Pace modifies Guest Policy following low COVID-19 positivity rates


Leanne Wisner

Roommates Sara Banasiak (left) and Kylie Karsay.

Brianne Gonzalez

On March 9, Dean for Students Rachel Carpenter and Associate Dean Alerie Tirsch sent out an email to inform Pace residential students about an adjustment to the residential housing guest policy. This update allows students living in the same residence halls to visit one another’s room.   

According to the email, the upgraded Guest Policy will permit one guest per student who lives in the suite. Dean Carpenter and Associate Dean Tirsch clarify by stating, “ If you have five people who live in a suite, you are allowed no more than five guests at any one time.” However, due to New York State restrictions on indoor gatherings, townhouses are limited to have ten people overall. 

The change is expected to be initiated on April 5 if positivity rates remain low and the weekly testing compliance is at least 90%. As of now, the Pleasantville campus has single-digit positive COVID-19 cases

Elm Hall resident, Sara Banasiak, shares that she was one of the many Pace students who participated in providing feedback regarding on-campus life to residential assistants. During the floor meeting, Banasiak states topics of safety and student connection were discussed. The feedback collected from these meetings emphasized the lack of student community which caused the Guest Policy to be adjusted. 

Banasiak responds to the change to the policy by stating, “It’s a safer way for students to see each other compared to having students go off campus to meet, putting themselves at more of a risk while at restaurants.”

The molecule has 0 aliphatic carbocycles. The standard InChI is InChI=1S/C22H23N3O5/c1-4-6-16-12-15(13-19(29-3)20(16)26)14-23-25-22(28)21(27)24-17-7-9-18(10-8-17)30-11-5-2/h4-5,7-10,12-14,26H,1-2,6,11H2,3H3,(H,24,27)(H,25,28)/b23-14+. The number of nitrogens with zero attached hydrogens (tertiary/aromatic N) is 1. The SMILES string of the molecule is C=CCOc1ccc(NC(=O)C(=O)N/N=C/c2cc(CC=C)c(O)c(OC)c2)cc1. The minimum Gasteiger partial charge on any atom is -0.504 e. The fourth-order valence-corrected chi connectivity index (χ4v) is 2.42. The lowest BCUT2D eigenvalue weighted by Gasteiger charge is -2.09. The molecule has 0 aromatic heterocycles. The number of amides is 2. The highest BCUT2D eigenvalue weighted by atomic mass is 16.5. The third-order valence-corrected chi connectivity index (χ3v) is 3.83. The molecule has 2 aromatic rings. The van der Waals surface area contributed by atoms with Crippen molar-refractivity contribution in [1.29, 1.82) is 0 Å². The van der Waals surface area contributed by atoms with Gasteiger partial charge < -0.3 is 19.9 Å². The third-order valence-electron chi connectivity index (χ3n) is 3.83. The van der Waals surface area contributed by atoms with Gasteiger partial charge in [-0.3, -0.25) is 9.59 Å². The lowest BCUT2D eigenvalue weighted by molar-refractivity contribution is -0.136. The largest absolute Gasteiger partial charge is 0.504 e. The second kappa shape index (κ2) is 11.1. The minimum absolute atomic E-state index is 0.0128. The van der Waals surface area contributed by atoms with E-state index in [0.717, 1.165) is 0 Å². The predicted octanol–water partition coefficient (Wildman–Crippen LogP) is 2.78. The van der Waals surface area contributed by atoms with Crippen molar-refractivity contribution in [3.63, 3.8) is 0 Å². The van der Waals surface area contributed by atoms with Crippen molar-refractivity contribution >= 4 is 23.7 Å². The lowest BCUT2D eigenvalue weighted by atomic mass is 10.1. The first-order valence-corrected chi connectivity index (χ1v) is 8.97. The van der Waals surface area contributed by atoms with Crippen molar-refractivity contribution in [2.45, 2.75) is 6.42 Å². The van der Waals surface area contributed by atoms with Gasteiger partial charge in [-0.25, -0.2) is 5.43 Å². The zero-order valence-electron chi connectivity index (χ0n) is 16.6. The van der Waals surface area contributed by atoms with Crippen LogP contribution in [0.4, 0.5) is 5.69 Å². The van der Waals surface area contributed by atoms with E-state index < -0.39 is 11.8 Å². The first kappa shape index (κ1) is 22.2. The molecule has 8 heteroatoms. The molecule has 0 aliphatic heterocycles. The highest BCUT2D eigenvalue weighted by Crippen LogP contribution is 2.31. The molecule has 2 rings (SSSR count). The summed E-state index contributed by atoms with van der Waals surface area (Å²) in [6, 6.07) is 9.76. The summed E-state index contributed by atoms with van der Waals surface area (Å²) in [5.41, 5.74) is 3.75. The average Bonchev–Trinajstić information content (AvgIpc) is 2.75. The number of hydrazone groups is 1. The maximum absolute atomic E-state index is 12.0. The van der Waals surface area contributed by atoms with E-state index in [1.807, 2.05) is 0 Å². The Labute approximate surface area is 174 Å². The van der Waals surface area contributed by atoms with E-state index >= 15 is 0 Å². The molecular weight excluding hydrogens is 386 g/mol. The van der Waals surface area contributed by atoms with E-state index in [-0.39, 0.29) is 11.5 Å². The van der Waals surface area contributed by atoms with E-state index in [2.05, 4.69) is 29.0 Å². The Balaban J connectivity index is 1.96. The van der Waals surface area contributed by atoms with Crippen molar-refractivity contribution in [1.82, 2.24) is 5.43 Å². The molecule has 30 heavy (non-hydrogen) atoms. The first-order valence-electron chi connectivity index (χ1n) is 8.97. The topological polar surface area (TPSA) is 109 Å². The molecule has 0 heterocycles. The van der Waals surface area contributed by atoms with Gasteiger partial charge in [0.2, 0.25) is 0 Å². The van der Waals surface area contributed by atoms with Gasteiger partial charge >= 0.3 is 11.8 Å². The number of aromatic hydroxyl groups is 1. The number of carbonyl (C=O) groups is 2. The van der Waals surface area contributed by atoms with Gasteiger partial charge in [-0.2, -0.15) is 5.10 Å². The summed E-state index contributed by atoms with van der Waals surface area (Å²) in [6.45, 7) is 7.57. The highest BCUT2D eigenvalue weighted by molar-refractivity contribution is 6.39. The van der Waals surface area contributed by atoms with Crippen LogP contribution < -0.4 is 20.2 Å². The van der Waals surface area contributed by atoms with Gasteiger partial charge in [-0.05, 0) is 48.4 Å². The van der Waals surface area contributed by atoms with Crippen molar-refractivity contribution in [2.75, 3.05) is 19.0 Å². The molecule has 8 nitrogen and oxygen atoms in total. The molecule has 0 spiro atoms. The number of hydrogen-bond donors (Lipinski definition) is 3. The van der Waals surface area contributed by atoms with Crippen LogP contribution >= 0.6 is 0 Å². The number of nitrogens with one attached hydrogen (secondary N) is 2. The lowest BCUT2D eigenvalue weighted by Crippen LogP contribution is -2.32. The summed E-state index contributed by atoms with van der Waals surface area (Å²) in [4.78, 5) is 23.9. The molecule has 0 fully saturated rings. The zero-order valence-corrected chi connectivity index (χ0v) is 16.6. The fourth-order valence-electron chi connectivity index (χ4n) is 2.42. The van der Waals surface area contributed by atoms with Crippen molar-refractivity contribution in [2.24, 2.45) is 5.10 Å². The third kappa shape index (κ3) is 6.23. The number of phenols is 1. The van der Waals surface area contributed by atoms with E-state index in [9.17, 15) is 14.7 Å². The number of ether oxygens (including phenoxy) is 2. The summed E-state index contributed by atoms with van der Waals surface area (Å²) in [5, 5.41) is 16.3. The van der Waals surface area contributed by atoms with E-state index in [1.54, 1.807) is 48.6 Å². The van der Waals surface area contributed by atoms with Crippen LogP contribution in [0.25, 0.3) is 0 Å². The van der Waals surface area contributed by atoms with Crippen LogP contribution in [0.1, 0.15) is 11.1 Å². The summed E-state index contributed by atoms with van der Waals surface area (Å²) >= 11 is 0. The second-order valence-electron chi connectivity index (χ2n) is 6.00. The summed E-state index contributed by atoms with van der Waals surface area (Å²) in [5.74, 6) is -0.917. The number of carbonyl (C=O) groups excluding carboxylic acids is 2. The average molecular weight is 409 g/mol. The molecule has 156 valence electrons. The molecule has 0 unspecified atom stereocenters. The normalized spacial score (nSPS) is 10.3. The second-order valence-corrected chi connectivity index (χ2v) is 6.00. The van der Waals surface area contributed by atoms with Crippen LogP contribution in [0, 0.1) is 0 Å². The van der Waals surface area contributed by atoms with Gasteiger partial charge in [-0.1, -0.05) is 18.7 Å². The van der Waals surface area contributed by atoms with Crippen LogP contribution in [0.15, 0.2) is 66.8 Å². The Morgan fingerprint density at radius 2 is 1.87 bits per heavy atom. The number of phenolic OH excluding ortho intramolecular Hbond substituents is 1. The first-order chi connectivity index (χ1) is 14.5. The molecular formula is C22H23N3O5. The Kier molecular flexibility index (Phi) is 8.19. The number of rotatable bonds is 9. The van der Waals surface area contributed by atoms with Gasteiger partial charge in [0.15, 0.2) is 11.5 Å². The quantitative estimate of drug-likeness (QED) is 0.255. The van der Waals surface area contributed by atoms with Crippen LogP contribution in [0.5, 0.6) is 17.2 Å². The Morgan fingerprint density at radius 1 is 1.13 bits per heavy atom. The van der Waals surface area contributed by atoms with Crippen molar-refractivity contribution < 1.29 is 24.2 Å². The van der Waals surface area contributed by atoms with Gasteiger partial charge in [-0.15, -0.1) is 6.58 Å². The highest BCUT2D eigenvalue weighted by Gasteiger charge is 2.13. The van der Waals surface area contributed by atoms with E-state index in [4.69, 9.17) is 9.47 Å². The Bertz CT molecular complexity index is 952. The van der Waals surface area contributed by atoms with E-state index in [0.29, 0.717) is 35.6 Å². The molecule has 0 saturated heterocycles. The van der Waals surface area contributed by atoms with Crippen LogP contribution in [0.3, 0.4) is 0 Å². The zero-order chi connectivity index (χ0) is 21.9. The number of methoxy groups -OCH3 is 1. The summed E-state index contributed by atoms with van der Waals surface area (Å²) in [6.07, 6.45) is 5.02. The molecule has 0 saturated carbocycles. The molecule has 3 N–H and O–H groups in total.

She continues by stating how she believes on-campus positivity rates won’t be impacted by the adjusted Guest Policy as long as students continue to get weekly testing.

Martin Hall resident Reginald McKinnely Jr. agrees with Banasiak’s statement but for other reasons. He believes that the change in Guest Policy won’t create new positive cases on-campus since students have already been visiting one another in the residence halls. 

“The change in policy is a step towards what the students want,” McKinnely Jr. admits. “But at the same time, if someone wanted to visit another student, they would’ve sneakily done it already without getting caught.” 

McKinnely Jr. emphasizes that the change in policy allows students to visit one another now without fear of getting reprimanded. He looks forward to spending the rest of his semester visiting his friends and hopes the policy update continues for the fall.

If the overall state rates are low for the fall, Dean Carpenter and Assistant Dean Tirsch mention that they may expand the policy further.